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Archaeologists with drone find bead-making settlements

Scientists stumbled on the site while assessing BP oil spill effects in 2010
Archaeologist Terry Barbour excavates a bead-making site on Raleigh Island in the Lower Suwannee National Wildlife Refuge. Barbour's team then used a drone with radar to map the entire village of 37 ring-shaped piles of oyster shells where ancient dwellers made beads out of shells. [PHOTO COURTESY OF KENNETH E. SASSAMAN | Photo courtesy of Kenneth E. Sas]
Published Nov. 8
Updated Nov. 8

The drone hummed above the thick foliage on Raleigh Island, about 8 miles north of Cedar Key. It carried remote sensing technology that uses the pulse from a laser to collect measurements.

The information it transmitted to University of Florida archaeologists was astounding. The result: a map of 37 ring-shaped piles of oyster shells up to 12 feet high. Within those rings lived an ancient tribe, who turned lightning whelk shells into beads that were then shipped to other settlements.

“There’s no parallel to this” discovery of a whole village, University of Florida archaeology professor Kenneth E. Sassaman said Thursday. The site "has a huge percentage of shell beads in the final stages of manufacture.

The discovery was just revealed in a Nov. 4 article co-written by Sassaman in the scientific journal Proceedings of the National Academies of Science, which noted, “The Raleigh Island village of AD 900 to 1200 is unprecedented in its architecture, its scale of bead production, and its place in regional geopolitics.”

A drone with laser-equipped measuring equipment mapped out the archaeological site on Raleigh Island, near Cedar Key, finding 37 oyster-shell rings where an ancient settlement made beads from lightning whelk shells. [Photo courtesy of Kenneth E. Sassaman]

Two of Sassaman’s graduate students stumbled on the site in 2010. They were surveying the Florida coast for historic places that could have been damaged by the spreading slick from that year’s BP oil spill, Sassaman said. While working their way through the Lower Suwannee National Wildlife Refuge, they stopped at Raleigh Island.

They got out of their airboat, the professor said, and one started walking across the island. The one who stayed to secure the boat later told Sassaman he could hear his colleague saying, "Whoa, geez, what is this? Oh, wow, look at this!’ "

The Raleigh Island site had been kept pristine by its inaccessibility. It’s surrounded by salt marshes that are not navigable by anything but an airboat. That’s why it escaped the fate of other islands, which have been mined for shells for roadbuilding or looted by treasure-hunters.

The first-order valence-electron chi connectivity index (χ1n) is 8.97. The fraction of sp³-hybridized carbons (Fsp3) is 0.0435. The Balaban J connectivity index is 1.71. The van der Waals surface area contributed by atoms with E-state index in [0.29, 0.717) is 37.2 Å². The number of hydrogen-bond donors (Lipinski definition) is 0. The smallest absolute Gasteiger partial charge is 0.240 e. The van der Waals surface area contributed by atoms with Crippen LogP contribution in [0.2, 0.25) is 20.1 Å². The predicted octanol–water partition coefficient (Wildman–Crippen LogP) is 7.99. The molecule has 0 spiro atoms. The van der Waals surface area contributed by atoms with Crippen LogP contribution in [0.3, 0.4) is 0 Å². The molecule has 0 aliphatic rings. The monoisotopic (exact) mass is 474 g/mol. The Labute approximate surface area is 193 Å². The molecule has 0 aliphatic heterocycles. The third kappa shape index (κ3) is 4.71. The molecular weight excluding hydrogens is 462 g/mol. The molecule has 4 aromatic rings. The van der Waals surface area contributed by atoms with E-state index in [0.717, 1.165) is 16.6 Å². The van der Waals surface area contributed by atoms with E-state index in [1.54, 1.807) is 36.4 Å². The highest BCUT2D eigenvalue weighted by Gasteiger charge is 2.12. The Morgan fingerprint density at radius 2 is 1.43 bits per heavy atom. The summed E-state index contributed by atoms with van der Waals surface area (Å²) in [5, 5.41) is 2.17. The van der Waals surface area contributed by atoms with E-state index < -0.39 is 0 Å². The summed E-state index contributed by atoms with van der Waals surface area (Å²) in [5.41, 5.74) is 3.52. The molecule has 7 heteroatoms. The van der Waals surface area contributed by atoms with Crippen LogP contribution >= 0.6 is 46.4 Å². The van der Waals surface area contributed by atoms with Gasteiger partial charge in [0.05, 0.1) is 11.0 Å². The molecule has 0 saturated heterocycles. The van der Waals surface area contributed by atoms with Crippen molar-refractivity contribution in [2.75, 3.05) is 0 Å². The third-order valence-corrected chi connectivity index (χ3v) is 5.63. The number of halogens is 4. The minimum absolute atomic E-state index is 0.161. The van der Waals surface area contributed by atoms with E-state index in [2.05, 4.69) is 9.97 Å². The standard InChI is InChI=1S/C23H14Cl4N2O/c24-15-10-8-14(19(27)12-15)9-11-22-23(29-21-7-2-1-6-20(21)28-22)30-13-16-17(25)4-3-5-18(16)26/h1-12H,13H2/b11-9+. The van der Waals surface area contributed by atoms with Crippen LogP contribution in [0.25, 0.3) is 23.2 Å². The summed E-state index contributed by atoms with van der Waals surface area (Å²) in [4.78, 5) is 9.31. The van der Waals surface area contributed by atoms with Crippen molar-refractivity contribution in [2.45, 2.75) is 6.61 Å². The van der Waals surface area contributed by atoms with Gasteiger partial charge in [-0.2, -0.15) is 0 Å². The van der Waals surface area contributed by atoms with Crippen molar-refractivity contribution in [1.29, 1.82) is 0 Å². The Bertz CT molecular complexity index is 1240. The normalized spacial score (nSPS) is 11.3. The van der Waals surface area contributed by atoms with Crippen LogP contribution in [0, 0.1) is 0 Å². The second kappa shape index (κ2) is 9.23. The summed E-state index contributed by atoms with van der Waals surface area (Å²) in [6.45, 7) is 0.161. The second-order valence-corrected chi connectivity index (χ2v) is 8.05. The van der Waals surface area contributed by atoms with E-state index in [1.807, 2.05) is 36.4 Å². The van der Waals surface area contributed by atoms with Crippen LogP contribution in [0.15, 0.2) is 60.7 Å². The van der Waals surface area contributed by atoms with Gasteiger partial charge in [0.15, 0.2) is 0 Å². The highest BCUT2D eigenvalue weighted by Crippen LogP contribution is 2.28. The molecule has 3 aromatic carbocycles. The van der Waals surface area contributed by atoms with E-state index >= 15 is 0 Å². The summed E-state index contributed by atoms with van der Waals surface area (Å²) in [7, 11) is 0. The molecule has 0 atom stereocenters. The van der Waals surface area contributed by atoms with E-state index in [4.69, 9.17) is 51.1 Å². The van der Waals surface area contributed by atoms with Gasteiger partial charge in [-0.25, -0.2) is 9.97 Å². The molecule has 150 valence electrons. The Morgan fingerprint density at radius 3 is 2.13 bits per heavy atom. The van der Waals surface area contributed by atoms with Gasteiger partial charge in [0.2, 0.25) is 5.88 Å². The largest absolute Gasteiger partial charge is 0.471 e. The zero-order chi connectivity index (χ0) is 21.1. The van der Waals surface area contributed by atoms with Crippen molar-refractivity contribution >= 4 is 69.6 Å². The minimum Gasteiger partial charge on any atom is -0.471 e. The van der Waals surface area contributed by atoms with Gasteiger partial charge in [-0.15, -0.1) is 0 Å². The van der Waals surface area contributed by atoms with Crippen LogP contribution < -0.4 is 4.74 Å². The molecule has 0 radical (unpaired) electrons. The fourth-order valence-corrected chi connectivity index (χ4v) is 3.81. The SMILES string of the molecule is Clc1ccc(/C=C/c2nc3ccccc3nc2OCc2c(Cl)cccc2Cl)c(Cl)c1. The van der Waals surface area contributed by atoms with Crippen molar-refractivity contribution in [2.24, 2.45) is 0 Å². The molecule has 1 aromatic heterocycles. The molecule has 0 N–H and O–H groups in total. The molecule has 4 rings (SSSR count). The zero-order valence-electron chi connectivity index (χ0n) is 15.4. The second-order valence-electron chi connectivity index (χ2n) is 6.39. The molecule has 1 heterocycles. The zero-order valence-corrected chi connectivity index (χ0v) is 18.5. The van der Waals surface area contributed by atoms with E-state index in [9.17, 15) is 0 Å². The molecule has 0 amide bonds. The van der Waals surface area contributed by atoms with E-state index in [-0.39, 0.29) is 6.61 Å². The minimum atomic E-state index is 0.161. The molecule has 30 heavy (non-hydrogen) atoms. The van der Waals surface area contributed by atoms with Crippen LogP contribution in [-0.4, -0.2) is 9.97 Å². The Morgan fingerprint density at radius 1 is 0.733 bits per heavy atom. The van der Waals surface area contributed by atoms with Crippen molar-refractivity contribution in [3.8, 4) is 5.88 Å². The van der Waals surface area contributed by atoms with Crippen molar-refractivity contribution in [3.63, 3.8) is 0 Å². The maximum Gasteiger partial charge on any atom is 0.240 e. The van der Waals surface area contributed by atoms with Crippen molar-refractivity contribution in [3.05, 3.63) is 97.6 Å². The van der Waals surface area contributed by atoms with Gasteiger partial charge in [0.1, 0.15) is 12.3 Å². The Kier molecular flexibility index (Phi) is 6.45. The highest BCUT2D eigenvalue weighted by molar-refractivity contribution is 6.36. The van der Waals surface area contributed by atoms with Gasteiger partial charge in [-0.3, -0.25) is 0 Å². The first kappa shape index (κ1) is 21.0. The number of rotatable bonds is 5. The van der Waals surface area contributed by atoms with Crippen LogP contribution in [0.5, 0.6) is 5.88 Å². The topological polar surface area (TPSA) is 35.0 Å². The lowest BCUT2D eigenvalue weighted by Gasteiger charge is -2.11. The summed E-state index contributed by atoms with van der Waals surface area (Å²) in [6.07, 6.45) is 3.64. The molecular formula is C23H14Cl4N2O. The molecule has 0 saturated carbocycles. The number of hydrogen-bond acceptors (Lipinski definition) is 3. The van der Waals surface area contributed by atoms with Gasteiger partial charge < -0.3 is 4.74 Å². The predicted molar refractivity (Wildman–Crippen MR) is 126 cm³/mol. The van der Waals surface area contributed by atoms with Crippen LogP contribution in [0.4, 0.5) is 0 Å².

RELATED: Rising sea level threatens ancient Florida archaeology sites.

But that also made the place difficult for archaeologists to survey, explained Terry Barbour, another University of Florida grad student who is the lead author on the drone study. They had to chop their way through dense vegetation, and wade through deep mud. They even had to pack in their own water supplies for drinking.

“We could be doing this better,” he recalls telling Sassaman.

Over at the university’s forestry school, scientists had developed what they call the “GatorEye Unmanned Flying Laboratory” — a drone packed with sensor equipment, including laser beams that could take 650,000 measurement points a second, Barbour said. That’s what they used on Raleigh Island.

The images the drone produced give the archaeologists a clearer picture of both the size of the settlement and its arrangement, although they still have questions. For instance, Sassaman said, they don’t know why the rings were arranged in a cloverleaf pattern or whether the larger, square areas were used for some other purpose.

Meanwhile they have continued digging up the iridescent beads and the bead-making materials/ Each bead was just a little smaller than a dime and made with a hole drilled in the middle. In the ancient culture the beads weren’t used as money, Sassaman said, but rather symbolized spiritual values. Anything related to the water, including shells taken from the Gulf of Mexico, had connections to their idea of the underworld, he said.

Still, the chiefs tended to have more beads than anyone else in a village, he said. The beads could be strung on belts or bracelets, or added as decoration to their clothing.

The people in the Raleigh Island settlement didn’t use the beads themselves, he said, but most likely produced them and then shipped them to other ancient outposts.

Barbour and Sassaman both said they have a lot more questions they hope to answer — but time is limited, Sassaman said.

“This place is probably only a few more decades away” from being lost to the rising sea, he said.

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